Create A Reusable Star Rating Widget using OOP : Frontend Interview

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2 years ago


In this part of the series, we will apply the principles of object oriented programming (oop) to re-create the star-rating widget we saw in part 1 and make it reusable in the process.

This is a common frontend engineering interview question.

Part 1 of this series can be found here.

The widget we built in part 1 was not reusable. The widget we will build in this article should be flexible to be used as many times as one wants whether on the same page or inside any part of an application. All you need to have is an HTML div element, with a unique class attribute, that is going to serve as a container for the widget wherever it gets inserted.

To reach our goal, we will create a Javascript class from which widget instances will be created.


The setup will be the same as it was in the first article. We will use the JS Template from This template comes with a src folder that containsindex.js ,style.css files and an index.html file outside of src. This time we won't need to add any styles in the styles.css file.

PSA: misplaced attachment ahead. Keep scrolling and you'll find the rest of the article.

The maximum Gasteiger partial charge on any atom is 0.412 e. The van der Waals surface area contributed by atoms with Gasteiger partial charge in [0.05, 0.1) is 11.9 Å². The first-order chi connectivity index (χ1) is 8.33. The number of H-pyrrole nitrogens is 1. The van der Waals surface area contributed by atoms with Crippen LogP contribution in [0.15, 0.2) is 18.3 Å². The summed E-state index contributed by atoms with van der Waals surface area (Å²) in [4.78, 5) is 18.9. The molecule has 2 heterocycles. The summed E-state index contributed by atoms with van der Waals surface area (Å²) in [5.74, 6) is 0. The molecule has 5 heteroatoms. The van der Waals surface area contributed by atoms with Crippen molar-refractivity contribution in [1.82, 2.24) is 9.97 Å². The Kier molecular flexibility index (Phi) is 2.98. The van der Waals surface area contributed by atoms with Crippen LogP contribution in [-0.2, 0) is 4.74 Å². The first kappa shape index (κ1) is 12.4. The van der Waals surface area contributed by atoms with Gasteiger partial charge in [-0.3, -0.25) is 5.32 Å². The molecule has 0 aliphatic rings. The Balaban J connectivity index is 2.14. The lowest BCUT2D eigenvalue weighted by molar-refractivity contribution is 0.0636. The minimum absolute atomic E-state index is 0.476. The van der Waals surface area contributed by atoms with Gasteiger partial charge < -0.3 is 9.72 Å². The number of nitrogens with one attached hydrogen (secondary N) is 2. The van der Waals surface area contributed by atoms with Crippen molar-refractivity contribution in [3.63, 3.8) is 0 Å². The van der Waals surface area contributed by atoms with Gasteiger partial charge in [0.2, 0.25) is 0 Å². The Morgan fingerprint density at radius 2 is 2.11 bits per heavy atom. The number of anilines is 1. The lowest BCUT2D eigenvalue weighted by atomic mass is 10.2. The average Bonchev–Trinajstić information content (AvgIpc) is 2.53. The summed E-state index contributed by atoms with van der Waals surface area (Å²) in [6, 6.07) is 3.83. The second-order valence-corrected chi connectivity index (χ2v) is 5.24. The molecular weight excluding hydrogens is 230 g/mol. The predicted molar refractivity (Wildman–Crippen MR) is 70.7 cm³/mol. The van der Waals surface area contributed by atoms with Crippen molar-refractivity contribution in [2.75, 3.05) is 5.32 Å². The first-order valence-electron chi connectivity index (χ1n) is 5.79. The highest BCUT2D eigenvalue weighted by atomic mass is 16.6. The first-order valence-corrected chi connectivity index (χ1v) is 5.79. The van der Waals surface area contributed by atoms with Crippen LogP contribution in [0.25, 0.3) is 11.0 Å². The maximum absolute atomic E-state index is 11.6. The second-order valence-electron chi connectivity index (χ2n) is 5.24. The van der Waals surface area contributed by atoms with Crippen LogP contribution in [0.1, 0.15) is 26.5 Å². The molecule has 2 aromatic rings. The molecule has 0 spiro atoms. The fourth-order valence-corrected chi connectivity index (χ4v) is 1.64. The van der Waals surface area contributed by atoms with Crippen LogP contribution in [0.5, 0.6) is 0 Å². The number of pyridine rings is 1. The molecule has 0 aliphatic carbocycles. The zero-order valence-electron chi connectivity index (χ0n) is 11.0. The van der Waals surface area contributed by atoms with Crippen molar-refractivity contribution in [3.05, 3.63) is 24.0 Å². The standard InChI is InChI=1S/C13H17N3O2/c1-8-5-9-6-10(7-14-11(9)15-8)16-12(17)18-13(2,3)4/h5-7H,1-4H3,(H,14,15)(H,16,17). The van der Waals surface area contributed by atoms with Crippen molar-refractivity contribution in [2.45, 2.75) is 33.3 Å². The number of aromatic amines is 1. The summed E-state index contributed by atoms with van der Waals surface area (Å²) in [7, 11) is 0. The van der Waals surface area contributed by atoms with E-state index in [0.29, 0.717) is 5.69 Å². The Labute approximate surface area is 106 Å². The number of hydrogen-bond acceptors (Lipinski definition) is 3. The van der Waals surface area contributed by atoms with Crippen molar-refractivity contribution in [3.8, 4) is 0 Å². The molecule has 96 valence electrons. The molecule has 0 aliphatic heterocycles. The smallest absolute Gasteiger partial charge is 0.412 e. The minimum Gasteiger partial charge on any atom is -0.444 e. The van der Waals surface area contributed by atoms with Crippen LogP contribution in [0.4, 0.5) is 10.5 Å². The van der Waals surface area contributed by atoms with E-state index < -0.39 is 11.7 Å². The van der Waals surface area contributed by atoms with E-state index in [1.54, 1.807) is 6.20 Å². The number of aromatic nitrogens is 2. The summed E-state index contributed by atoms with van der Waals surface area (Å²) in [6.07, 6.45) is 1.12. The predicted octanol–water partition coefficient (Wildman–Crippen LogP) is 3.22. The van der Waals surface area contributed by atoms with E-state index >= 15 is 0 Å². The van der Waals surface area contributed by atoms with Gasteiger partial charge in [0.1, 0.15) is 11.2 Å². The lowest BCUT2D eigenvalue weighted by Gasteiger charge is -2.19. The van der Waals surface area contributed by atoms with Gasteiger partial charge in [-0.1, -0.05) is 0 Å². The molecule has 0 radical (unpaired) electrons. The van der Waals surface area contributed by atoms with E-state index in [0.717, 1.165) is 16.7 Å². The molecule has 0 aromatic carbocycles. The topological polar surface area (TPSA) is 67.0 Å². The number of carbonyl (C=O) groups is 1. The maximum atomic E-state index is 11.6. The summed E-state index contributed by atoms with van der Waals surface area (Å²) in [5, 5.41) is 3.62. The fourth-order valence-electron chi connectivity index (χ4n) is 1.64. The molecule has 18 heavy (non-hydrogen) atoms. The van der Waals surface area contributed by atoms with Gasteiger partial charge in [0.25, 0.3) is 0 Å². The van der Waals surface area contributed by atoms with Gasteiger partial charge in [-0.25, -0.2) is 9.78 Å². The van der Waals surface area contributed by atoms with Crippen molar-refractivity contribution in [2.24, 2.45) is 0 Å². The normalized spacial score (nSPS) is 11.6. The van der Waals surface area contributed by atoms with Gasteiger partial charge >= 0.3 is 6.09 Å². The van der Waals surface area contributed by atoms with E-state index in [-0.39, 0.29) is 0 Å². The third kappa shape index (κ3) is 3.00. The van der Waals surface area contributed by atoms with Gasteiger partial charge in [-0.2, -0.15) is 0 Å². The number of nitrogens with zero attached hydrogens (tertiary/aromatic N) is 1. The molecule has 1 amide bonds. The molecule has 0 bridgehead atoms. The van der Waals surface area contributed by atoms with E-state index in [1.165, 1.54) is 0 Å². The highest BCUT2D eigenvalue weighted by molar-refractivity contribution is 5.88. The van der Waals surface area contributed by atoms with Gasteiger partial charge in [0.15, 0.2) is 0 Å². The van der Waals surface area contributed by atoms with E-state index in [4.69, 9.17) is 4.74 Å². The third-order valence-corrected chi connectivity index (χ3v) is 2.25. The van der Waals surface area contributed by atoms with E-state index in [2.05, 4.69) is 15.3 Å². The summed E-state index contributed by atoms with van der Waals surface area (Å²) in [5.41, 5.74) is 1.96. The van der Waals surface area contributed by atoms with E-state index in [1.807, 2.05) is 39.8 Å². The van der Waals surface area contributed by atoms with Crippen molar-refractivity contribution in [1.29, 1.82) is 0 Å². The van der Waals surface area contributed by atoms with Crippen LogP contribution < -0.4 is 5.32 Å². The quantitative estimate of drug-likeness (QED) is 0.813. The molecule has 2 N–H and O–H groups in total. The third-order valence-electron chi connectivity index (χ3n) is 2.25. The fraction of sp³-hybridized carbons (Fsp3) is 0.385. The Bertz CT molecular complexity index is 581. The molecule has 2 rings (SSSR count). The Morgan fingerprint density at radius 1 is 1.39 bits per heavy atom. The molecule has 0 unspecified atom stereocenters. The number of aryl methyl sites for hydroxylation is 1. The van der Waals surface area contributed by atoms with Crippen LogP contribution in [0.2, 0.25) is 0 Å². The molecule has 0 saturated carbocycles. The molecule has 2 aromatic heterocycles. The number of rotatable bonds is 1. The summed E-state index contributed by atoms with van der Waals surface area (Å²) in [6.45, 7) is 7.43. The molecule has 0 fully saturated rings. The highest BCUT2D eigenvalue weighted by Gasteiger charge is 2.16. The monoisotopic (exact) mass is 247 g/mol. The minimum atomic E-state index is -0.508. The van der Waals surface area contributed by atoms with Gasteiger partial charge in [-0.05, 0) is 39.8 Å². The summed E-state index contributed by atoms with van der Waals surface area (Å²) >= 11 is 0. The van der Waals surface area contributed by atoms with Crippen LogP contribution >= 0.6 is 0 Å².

The HTML part is very simple. Only one line needs to be changed. Go into the index.html file and replace the existing div with the following line.

<div class="stars-container1"></div>

This div will serve as a container for the stars widget we are going to create later.


Since we are using object oriented programming to create the widget, let’s go ahead and create the skeleton of our class inside the index.js file.

class Stars {
  constructor() {}
  init() {}